Rating: 5 stars (of 5) (both volumes)
Available from: Basically everywhere.
Song list: Volume 1: He Came Down To My Level; Your First Day In Heaven; New Wine; Rumormill; Can’t Stop Talking About Him; A Few Good Men; Born Again; Satisfied; I Bowed On My Knees; He Touched Me; Heartbreak Ridge And New Hope Road; Knowing You’ll Be There; Home, Where I Belong; No Other Name But Jesus; There Is A River; Gentle Shepherd; Let Freedom Ring; Loving God, Loving Each Other.
Volume 2: Passin’ The Faith Along; Temporary Home; Dream On; I’ll Meet You In The Morning; The Really Big News; Home; Build An Ark; O Love That Will Not Let Me Go; When The Rains Come; The Love Of God; New Point Of View; Give Up; When I Cry; I Walked Today Where Jesus Walks; Find Us Faithful; I’m Free; Make It Real; Mary, Did You Know?; Oh! What A Time.
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Ever since Wes Hampton broke the story last summer that the Gaither Vocal Band alumni would be getting together to record a reunion video, this project has been one of the most anticipated Gaither releases in years.
It does not disappoint.
Some of the greatest vocal talent—not only in Christian music, but in music period—has gone through the Vocal Band over the last (nearly) three decades. These videos offer both an opportunity to hear voices together that haven’t harmonized for decades, and to hear some of these same vocal powerhouses in entirely new configurations.
The highlights are too many to list. At least every other song was greeted with a standing ovation, and it wasn’t just the performers being polite to one another. It was just that good.
Steve Green shines, both in a quartet setting for the first time in years and in one of his big ’80s hits, “Find us Faithful.” Wes Hampton’s delight at just being there, let alone getting the chance to perform with his vocal heroes, is contagious enough that it would be hard for the viewer not to catch a taste of the moment. The personal testimonies, especially when Michael English expressed that he thought he would never again have the chance to sing in a quartet setting again, are touching.
The cinematography is excellent. Though Gaither has used widescreen for several of his videos, this is the first one where it is more a plus than a minus. It is used to greatest effect in the close-ups, where, for example, the singer with the solo can be framed off-center but looking towards the center of the frame. The minus of widescreen closeups is where a singer goes for a high note and ducks out of the frame—but these awkward moments were far fewer than in earlier projects. For the most part, action shots were framed with an appropriately wide zoom.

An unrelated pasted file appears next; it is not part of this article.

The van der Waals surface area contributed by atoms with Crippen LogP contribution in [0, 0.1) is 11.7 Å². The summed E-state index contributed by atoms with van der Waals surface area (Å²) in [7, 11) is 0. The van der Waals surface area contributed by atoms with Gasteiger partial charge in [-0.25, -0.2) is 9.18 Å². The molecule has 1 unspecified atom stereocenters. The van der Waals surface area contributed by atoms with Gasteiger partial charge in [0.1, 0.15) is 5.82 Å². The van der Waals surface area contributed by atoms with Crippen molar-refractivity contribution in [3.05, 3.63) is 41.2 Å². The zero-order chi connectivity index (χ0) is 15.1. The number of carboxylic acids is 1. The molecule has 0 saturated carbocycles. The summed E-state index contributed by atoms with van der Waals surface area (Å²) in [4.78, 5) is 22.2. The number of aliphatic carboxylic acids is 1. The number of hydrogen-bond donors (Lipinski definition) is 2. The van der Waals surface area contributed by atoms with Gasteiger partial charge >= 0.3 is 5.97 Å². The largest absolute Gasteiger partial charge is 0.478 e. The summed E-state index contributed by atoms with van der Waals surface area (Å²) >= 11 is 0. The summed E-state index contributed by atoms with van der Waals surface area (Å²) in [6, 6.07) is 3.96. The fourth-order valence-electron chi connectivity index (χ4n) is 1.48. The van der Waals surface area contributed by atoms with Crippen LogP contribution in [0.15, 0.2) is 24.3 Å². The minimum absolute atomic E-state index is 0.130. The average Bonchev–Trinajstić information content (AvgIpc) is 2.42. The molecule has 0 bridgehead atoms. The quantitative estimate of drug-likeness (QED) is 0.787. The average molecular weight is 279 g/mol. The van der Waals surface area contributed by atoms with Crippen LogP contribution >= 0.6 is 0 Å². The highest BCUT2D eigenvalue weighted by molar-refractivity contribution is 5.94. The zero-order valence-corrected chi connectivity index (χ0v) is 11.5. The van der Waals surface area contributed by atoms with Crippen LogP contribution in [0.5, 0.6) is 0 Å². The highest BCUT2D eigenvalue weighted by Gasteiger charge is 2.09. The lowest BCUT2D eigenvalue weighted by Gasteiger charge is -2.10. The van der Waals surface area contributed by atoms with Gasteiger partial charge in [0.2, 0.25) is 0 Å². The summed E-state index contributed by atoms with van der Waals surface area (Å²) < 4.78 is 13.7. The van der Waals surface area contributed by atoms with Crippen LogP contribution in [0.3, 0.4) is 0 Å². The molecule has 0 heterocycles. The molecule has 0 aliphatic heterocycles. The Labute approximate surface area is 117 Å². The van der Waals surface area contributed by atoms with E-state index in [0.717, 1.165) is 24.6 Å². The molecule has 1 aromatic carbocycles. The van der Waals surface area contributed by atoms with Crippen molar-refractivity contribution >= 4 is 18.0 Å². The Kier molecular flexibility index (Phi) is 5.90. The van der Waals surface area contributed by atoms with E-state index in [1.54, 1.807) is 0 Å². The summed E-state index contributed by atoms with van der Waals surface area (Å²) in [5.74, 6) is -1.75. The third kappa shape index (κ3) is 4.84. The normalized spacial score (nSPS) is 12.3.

The only thing that could have made this video any better would have been more of the same. Specifically, it would have been nice to see another song (each) featuring Steve Green, Wes Hampton, and Marsh Hall. And one concept Gaither did touch on—different Vocal Band iterations singing different verses of a song—would have been fascinating to have seen more fully developed. Suppose, for example, on “Passin’ the Faith Along,” the original Gaither Vocal Band sang one verse, and the (then) current Vocal Band, which redid the song in 2004, took the second verse. (It would have been nice to have the two missing members, Terry Franklin and Jonathan Pierce, present, but the talent level of the remaining members in the room was so high that their presence isn’t conspicuous.) But with two DVDs / CDs, thirty-seven songs (plus two bonus tracks), and four hours of music, even mentioning more of the same sounds a little silly.
This project is good enough that it’s hardly surprising that yesterday’s headline (literally) [EDIT, 11/8/10: The link is broken and has been removed] is that the video debuted at #1 on the Billboard Music Videos chart and (in a double first for the group) the two volumes of the CD not only hit #1 and #2 but debuted in the top two spots.
Gaither has done some good video projects in his day, but this will easily go down as one of the best. Or, just maybe, the best.